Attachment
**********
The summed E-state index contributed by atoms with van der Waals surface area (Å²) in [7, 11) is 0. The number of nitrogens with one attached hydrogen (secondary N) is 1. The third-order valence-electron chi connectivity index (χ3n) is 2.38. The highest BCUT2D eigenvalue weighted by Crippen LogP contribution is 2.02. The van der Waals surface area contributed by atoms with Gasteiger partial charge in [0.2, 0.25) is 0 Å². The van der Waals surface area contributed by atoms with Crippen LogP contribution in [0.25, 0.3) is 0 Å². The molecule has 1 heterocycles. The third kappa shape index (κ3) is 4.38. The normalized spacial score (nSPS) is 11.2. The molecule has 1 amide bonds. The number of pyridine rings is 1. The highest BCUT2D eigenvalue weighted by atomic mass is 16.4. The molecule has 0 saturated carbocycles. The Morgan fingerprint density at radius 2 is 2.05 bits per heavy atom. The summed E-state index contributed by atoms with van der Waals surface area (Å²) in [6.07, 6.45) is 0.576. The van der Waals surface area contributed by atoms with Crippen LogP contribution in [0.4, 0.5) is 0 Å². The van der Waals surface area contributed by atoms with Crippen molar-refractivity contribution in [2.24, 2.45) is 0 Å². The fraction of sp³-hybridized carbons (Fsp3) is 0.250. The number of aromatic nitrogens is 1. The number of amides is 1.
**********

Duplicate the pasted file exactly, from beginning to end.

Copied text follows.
The summed E-state index contributed by atoms with van der Waals surface area (Å²) in [7, 11) is 0. The number of nitrogens with one attached hydrogen (secondary N) is 1. The third-order valence-electron chi connectivity index (χ3n) is 2.38. The highest BCUT2D eigenvalue weighted by Crippen LogP contribution is 2.02. The van der Waals surface area contributed by atoms with Gasteiger partial charge in [0.2, 0.25) is 0 Å². The van der Waals surface area contributed by atoms with Crippen LogP contribution in [0.25, 0.3) is 0 Å². The molecule has 1 heterocycles. The third kappa shape index (κ3) is 4.38. The normalized spacial score (nSPS) is 11.2. The molecule has 1 amide bonds. The number of pyridine rings is 1. The highest BCUT2D eigenvalue weighted by atomic mass is 16.4. The molecule has 0 saturated carbocycles. The Morgan fingerprint density at radius 2 is 2.05 bits per heavy atom. The summed E-state index contributed by atoms with van der Waals surface area (Å²) in [6.07, 6.45) is 0.576. The van der Waals surface area contributed by atoms with Crippen LogP contribution in [0.4, 0.5) is 0 Å². The van der Waals surface area contributed by atoms with Crippen molar-refractivity contribution in [2.24, 2.45) is 0 Å². The fraction of sp³-hybridized carbons (Fsp3) is 0.250. The number of aromatic nitrogens is 1. The number of amides is 1.